“Baby bottle tooth decay,” also known as “Early Childhood Caries” or “bottle rot,” is the term used to describe when most of the teeth within a child’s or young adult’s mouth have decayed. The “baby bottle” connotation comes from the primary drinking vessel of the affected age groups; while many children who contract baby bottle tooth decay acquire it from the excessive consumption of sugary liquids like juice, formula and soda, the disease can also spread through oral contact with the contagious bacteria known as S. mutans. While the condition is quite scary-sounding, there are a variety of steps that concerned parents and guardians can take to preserve their child’s growing smile.
Duration of Exposure is a Key Factor
Just because fluids like formula and juice are rich in sugar, that does not automatically make them unfit for your child to consume. Actively watch when he or she drinks such liquids; space things out when you can and do your best to prevent your child from falling asleep with a bottle in their mouth for more than a few minutes.
The main reason to gauge the frequency of liquid consumption is because the bacteria in your child’s mouth rely upon their sugar for food. When those bacteria eat, they release acids which erode away at your child’s teeth for up to 20 minutes after your child stops drinking; if your child keeps going back to their juice box every 5 to 15 minutes, that means those bacteria can work even longer at corroding his or her smile. A good goal is to have your child willing to drink from a cup by age 1. Furthermore, only use bottles to store dairy liquids; soda and juices should be clearly distinguished to minimize daily sugar intake.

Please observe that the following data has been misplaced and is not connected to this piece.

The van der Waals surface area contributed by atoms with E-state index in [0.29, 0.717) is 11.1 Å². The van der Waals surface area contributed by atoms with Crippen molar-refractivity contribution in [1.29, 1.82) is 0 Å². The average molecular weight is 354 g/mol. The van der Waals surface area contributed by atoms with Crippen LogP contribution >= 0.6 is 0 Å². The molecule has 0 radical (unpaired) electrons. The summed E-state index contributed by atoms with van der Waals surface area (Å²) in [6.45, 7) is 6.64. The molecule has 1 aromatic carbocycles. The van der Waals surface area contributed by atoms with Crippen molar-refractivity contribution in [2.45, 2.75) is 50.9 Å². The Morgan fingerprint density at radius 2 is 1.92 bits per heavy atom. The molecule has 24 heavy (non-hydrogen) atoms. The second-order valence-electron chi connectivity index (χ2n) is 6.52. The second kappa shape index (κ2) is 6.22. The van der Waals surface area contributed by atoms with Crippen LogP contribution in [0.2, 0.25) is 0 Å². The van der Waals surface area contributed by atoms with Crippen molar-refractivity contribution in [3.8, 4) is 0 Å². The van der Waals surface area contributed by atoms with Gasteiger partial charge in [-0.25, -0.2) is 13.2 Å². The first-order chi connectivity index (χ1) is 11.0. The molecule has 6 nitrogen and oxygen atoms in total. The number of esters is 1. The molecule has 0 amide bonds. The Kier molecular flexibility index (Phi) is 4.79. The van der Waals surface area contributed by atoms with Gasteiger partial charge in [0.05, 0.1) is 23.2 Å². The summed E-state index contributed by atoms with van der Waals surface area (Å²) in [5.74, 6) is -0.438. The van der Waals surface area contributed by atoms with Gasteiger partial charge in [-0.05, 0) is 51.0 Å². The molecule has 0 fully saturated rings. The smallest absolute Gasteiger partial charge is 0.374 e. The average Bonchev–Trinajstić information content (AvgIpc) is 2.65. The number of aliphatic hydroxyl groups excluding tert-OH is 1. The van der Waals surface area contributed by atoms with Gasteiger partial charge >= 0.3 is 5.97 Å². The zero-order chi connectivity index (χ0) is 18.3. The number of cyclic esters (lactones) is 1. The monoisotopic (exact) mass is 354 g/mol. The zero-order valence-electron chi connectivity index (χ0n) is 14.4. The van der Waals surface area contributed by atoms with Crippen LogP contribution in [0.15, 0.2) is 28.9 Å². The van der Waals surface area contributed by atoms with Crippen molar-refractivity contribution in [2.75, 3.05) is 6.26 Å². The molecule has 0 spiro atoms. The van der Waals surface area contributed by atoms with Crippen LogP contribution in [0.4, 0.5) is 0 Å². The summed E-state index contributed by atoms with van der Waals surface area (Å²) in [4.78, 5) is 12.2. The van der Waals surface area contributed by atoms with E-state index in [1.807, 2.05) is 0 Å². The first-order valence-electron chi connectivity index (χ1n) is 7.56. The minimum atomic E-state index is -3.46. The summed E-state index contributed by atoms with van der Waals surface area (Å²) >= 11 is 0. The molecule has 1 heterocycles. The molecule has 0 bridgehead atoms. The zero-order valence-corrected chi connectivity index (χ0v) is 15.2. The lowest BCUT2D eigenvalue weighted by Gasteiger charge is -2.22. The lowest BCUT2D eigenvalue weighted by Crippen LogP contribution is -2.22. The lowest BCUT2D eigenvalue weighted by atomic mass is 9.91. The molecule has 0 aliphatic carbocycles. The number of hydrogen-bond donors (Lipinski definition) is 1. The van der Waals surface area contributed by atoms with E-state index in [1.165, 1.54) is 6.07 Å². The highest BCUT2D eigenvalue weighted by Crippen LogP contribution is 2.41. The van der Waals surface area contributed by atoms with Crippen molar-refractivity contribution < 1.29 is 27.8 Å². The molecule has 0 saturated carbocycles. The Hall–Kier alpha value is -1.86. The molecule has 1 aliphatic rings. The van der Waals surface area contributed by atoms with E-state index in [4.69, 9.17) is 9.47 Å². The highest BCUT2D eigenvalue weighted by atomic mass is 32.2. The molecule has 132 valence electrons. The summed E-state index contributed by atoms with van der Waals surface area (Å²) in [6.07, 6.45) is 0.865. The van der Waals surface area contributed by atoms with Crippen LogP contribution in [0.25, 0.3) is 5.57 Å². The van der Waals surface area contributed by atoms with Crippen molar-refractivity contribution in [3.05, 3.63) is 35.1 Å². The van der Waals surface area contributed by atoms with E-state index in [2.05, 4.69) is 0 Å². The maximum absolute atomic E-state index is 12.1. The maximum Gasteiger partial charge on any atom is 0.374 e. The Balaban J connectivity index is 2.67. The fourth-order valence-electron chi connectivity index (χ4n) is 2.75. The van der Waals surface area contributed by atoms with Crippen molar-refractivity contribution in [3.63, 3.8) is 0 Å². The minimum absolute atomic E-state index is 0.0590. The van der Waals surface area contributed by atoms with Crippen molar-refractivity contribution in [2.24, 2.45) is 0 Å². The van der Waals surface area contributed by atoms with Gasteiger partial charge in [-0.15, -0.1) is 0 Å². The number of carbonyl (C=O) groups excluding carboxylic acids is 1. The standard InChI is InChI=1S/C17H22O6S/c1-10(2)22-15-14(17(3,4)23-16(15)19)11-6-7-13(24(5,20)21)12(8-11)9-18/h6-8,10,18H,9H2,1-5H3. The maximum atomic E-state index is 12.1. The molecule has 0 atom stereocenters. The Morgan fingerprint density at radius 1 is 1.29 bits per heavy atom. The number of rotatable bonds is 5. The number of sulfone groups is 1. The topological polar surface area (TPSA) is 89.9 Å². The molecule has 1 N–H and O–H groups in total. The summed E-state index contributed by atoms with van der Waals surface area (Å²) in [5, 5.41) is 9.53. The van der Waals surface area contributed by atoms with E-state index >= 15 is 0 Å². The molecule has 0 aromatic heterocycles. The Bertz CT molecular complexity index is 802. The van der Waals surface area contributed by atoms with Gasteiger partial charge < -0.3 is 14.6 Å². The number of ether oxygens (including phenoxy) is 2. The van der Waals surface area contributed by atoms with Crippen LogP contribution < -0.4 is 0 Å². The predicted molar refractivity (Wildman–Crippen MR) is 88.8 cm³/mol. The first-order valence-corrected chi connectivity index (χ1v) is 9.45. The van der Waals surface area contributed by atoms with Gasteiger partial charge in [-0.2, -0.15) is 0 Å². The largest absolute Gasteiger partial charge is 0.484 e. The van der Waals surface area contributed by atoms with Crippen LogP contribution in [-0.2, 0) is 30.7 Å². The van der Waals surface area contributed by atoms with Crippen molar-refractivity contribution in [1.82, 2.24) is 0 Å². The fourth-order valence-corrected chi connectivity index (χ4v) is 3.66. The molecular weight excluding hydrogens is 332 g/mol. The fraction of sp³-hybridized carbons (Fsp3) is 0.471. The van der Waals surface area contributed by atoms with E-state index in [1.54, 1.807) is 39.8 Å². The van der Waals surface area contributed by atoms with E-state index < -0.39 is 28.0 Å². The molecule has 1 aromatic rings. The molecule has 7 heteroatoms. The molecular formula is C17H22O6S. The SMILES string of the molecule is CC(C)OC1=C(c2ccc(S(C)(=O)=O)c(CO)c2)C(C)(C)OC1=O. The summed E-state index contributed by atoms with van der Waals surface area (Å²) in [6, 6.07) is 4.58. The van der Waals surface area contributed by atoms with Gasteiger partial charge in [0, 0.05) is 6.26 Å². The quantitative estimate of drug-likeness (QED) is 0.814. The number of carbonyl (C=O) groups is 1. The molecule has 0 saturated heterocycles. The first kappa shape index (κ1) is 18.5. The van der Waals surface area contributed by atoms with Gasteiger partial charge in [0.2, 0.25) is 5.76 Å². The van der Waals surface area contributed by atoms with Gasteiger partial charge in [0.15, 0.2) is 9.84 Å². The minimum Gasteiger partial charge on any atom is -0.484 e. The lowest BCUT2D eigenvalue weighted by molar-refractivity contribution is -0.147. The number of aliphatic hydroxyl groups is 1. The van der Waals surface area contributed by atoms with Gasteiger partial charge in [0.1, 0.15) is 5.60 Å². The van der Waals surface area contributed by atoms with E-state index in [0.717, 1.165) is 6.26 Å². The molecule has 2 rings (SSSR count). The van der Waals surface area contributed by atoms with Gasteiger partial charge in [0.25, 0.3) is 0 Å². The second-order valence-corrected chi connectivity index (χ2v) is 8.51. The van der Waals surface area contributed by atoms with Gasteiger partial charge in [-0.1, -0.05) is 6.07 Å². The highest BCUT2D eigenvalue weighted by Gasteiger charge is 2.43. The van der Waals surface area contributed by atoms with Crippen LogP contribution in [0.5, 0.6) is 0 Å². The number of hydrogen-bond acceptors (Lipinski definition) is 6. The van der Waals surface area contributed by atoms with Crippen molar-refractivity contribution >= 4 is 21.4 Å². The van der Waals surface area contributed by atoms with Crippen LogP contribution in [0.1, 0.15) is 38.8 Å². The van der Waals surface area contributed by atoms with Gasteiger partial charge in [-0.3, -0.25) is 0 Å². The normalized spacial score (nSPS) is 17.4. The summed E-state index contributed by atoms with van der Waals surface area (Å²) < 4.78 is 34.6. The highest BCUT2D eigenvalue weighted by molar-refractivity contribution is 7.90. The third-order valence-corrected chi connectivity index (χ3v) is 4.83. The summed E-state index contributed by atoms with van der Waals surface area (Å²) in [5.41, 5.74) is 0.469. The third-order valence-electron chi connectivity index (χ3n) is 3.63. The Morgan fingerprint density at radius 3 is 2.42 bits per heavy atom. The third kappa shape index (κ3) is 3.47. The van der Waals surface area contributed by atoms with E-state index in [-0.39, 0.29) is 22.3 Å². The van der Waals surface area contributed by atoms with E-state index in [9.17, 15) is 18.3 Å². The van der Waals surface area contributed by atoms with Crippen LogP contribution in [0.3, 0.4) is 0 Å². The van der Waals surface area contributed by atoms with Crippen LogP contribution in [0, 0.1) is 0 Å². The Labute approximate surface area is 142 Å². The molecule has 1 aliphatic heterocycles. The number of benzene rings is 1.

Practice Dental Care as Soon As Possible
Your child’s dental hygiene should be considered as soon as that first tooth peeks through the gum line. Babies and toddlers should have their mouths cleaned after every meal. If your child objects to having something like a toothbrush put into his or her mouth, water that has been treated with fluoride can do wonders to maintain your child’s smile and keep them happy.
Small children require less toothpaste than the average person. Infants require no more toothpaste than the size of a single grain of rice, children require no more than a single pea’s size of toothpaste from the ages of 3 to 6. Brushing should be supervised until you can trust your child not to spit or consume the toothpaste; roughly around age 6 or 7, the same age that the child should use enough toothpaste to occupy the entire toothbrush.
You Can Continue to Breastfeed
While it is true that baby bottle tooth decay can be transmitted from mother to child, the transmission occurs through the saliva and not from breastfeeding itself. The most common ways that the disease is transmitted occur when the mother cleans her child’s pacifier or feeding spoon with her mouth and then later reinserts those items into the child’s mouth.